'No Safe or Reliable Substitute': The Hostility of British Unions to State Regulation of Wages, 1920—1935

Price, Rohan
August 2008
Labour History Review (Maney Publishing);Aug2008, Vol. 73 Issue 2, p208
Academic Journal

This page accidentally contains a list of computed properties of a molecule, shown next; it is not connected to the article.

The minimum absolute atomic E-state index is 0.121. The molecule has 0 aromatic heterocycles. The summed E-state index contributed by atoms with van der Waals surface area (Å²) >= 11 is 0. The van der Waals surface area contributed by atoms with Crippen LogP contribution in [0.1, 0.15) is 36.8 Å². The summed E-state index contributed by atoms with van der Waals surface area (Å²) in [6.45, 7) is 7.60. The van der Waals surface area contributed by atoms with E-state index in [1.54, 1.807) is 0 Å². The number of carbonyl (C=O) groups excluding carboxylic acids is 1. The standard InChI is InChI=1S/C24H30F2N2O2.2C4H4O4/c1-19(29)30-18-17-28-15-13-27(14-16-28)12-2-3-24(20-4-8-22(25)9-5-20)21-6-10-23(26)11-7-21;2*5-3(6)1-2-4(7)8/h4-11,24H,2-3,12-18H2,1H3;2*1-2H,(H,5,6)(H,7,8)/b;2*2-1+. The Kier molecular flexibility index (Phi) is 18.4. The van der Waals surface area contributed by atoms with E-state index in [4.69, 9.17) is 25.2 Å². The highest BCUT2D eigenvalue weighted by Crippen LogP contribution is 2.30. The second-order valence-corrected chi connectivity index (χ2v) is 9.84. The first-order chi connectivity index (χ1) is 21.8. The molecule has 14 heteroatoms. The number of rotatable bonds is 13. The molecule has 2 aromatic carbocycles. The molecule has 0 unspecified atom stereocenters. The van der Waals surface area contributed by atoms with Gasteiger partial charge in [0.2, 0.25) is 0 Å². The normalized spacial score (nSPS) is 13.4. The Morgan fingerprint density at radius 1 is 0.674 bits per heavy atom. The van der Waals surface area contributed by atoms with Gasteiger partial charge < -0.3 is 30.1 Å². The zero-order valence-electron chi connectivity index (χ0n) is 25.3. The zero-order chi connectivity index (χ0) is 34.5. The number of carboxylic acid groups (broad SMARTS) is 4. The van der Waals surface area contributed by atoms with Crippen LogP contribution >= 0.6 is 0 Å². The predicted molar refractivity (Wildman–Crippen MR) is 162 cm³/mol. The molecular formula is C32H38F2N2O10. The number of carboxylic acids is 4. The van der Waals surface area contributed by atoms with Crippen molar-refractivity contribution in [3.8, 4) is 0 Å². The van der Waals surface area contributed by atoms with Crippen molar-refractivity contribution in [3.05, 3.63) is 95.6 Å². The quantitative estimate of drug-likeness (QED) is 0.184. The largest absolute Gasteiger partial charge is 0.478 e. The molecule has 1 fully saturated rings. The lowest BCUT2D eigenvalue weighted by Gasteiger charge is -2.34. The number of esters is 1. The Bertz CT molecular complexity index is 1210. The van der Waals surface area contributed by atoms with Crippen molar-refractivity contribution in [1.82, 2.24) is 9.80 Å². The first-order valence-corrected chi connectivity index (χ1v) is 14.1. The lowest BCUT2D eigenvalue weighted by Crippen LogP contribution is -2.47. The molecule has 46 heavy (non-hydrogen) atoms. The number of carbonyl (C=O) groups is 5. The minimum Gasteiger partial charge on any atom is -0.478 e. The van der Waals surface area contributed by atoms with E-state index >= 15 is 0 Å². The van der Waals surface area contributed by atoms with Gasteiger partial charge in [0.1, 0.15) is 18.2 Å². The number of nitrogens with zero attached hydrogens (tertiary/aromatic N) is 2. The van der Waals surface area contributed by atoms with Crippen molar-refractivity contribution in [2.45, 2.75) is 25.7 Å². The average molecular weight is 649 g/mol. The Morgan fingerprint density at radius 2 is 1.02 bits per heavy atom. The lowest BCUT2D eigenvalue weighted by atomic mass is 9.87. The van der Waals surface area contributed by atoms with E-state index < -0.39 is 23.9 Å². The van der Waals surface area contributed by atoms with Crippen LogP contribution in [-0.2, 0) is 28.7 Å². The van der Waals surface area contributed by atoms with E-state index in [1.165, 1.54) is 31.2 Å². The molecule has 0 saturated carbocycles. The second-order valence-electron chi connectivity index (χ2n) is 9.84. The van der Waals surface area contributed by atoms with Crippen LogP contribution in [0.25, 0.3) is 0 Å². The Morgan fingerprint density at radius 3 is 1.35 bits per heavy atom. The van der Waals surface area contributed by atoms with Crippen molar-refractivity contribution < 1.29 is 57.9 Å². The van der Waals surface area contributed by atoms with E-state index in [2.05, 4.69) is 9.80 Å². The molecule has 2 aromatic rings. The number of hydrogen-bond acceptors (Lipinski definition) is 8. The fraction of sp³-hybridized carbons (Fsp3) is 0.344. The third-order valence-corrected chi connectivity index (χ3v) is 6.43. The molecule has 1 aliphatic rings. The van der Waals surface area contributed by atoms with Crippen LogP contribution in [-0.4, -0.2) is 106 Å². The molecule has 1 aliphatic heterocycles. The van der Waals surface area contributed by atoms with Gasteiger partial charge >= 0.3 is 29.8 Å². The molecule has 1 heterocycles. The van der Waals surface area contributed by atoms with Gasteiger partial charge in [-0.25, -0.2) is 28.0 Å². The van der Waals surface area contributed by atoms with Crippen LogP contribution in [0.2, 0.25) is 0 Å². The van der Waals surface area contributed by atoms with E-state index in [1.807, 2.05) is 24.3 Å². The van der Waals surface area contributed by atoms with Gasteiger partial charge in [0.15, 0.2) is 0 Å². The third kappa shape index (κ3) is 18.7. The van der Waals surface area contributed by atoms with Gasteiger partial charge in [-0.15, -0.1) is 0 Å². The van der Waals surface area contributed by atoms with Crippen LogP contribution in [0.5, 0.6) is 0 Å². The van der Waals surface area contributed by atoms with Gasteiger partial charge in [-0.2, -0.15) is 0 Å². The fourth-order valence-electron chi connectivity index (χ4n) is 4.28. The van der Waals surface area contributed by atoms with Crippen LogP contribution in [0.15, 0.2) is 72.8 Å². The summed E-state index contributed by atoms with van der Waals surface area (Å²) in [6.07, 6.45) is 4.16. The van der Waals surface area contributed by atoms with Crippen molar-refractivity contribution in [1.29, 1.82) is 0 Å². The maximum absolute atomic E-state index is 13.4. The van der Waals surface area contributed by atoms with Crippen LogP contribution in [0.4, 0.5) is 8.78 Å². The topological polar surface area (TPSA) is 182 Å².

In contrast to the UK, Australia is a country with an almost untroubled acceptance by working people of the state's intervention into wage fixation and dispute settlement. This is clearly not so in the UK, where there has been frequent pronouncement of the independence and prerogative of trade unions in collective bargaining on behalf of their members. The title of this article and, one might argue, the catch-cry of trade unionism in the UK for most of the twentieth century, was articulated by the Scottish Trades Union Congress, in 1930, which said: 'when it is a matter of safeguarding the economic or social standards of the workers, the state is no safe or suitable substitute for the trade unions.' In light of this vehemence, some consideration must be made of the economic conditions which prompted the TUC's survey in the following year, as a means of developing a legislative programme of state fixation of wages in the UK.


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